To answer his therapist’s question of how often he sees his oncologist, he sees his oncologist monthly. Each month, we go to the hospital, get his blood drawn, and then see his oncologist to go over the results. The chance of relapse is real and it’s high. Therefore, we cannot go longer than a month without checking his blood and making sure the cancer is not back. To answer his therapist’s other question of if he’s “done with that”, no, no he is not done with that. He will never be done with that. The chance of relapse will always be there. It will decrease. Eventually we will be able to space out his blood draws and visits to his oncologist. After 5 years of being in remission, he’ll be considered a survivor. But his blood will need to be monitored for the rest of his life.
I can’t even bring myself to think of the long term damage that chemo may have done to his body. We’ve already seen some damage. The reason he needed a second open heart surgery was because chemo weekend the tissue in his body, causing the tissue in his heart to be too weak to hold on to part of the repair from his first surgery. Chemo is a nasty drug but it saved his life. It’s a strange thing to have so much hate for something, yet be so thankful for it at the same time. I remember a video that played in the lobby at Riley Children’s Hospital of a mom with a child who had cancer and had been treated at Riley. She said “chemo is what’s making my child so sick but I have to remember that chemo is not the enemy”. Chemo is not the enemy. It was a revelation and something that I had to remind myself of constantly. I still remember the first day Mason started chemo. They had to tell us about the side effects and how poisonous chemo was. “When you change his diaper, you must wear these gloves because chemo will be in his urine making it very toxic.” “If he vomits on you, change your clothes immediately and wash any area of skin that was touched.” I remember seeing the chemo bag for the first time.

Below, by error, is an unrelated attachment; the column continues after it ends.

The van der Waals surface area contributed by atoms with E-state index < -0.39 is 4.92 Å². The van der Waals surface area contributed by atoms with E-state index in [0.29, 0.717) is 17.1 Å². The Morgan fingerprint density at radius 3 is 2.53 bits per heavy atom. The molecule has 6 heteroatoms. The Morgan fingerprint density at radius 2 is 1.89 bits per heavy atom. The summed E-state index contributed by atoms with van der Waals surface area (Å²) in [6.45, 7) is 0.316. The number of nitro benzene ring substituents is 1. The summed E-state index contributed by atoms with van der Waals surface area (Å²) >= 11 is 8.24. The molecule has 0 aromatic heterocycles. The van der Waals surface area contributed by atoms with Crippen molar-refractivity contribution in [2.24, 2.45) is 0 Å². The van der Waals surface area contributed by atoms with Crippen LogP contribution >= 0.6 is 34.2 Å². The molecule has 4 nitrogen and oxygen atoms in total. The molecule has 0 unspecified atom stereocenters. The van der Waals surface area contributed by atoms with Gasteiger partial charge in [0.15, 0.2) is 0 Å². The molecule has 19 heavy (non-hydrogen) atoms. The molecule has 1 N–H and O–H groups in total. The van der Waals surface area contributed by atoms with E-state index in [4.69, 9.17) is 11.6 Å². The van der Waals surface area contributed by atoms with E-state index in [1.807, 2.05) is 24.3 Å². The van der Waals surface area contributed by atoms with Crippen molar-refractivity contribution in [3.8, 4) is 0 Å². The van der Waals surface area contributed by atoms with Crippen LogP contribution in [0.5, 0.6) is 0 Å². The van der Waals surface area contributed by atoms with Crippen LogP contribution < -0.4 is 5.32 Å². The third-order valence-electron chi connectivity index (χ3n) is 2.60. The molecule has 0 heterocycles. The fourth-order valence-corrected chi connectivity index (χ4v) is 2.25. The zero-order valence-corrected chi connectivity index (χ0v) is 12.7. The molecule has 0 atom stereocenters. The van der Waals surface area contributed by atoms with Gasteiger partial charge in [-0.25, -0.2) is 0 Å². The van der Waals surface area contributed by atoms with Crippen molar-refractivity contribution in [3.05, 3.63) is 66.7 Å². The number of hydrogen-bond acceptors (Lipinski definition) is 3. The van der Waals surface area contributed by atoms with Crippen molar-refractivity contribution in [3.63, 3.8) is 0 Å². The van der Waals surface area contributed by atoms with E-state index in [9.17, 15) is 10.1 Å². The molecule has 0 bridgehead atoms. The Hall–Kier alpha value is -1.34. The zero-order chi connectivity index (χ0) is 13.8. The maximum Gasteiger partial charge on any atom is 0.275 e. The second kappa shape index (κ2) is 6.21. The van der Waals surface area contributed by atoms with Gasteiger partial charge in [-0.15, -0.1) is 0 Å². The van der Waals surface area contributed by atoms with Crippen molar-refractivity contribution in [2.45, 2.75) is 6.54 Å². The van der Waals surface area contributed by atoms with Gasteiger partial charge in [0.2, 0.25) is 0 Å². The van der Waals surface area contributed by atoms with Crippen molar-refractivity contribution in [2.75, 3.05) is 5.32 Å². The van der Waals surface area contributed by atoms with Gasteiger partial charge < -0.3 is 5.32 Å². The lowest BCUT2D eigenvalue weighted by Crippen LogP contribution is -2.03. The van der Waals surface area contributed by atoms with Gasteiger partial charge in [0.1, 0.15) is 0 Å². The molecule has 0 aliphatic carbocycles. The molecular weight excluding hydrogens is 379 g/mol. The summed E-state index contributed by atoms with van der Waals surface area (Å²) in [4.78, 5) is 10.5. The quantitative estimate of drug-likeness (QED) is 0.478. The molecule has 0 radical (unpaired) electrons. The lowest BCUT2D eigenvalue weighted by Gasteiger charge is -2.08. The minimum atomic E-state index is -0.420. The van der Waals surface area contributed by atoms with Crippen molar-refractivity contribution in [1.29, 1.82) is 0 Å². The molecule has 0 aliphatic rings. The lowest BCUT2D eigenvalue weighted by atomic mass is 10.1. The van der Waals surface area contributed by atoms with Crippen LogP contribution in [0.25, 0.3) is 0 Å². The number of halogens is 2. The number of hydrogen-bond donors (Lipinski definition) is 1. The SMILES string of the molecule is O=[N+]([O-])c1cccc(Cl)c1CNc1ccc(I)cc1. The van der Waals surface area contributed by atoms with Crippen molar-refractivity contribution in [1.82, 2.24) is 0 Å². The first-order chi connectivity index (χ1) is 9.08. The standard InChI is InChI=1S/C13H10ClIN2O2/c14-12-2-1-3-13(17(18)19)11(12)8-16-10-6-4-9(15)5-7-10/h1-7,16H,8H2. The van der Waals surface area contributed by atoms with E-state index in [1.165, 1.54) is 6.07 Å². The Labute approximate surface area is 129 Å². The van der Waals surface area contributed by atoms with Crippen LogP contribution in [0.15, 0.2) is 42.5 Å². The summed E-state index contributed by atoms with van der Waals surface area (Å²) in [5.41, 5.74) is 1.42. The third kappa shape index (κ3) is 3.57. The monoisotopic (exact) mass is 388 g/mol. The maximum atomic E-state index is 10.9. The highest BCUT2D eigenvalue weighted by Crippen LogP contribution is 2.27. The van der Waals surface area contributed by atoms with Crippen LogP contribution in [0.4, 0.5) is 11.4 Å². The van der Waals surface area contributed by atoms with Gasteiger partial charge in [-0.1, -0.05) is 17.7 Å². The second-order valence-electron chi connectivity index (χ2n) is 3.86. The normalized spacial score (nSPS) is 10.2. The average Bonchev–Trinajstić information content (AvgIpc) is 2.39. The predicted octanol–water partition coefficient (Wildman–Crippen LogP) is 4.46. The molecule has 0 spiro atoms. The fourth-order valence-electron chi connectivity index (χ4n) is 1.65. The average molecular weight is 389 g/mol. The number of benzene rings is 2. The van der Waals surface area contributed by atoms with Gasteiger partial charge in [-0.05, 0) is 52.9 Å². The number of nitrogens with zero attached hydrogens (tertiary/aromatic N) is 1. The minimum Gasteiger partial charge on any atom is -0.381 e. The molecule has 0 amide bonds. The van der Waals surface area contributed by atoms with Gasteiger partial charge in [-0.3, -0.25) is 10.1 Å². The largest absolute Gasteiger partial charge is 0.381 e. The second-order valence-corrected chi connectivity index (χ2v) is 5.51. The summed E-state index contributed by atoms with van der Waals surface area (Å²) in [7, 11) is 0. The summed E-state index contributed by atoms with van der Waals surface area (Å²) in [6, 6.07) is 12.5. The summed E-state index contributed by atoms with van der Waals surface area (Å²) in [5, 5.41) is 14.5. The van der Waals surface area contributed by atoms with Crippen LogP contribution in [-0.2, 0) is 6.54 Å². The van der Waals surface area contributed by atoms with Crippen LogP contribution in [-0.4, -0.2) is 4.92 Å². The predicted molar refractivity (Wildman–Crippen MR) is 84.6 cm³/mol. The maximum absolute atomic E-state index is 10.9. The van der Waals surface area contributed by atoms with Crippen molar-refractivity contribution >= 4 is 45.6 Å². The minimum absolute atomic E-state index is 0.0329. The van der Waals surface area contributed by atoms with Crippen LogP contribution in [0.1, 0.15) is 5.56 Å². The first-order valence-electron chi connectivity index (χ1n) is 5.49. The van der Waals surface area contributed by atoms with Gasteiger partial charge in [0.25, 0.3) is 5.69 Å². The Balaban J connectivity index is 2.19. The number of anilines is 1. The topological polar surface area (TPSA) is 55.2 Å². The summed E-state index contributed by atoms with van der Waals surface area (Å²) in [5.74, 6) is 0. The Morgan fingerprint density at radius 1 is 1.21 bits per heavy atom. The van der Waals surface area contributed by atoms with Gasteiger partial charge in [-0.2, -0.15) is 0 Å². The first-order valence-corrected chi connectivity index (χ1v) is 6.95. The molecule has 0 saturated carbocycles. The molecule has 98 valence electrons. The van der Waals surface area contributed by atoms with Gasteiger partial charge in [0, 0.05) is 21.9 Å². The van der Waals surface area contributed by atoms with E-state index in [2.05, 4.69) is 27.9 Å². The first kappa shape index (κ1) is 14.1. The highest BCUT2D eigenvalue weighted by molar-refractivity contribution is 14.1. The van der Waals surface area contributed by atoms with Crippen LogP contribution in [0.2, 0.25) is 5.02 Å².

Class A hazardous drug?! Class A?! Hazardous drug?! And this is going into his tiny body?! It made me so uneasy. Until I became desensitized to it.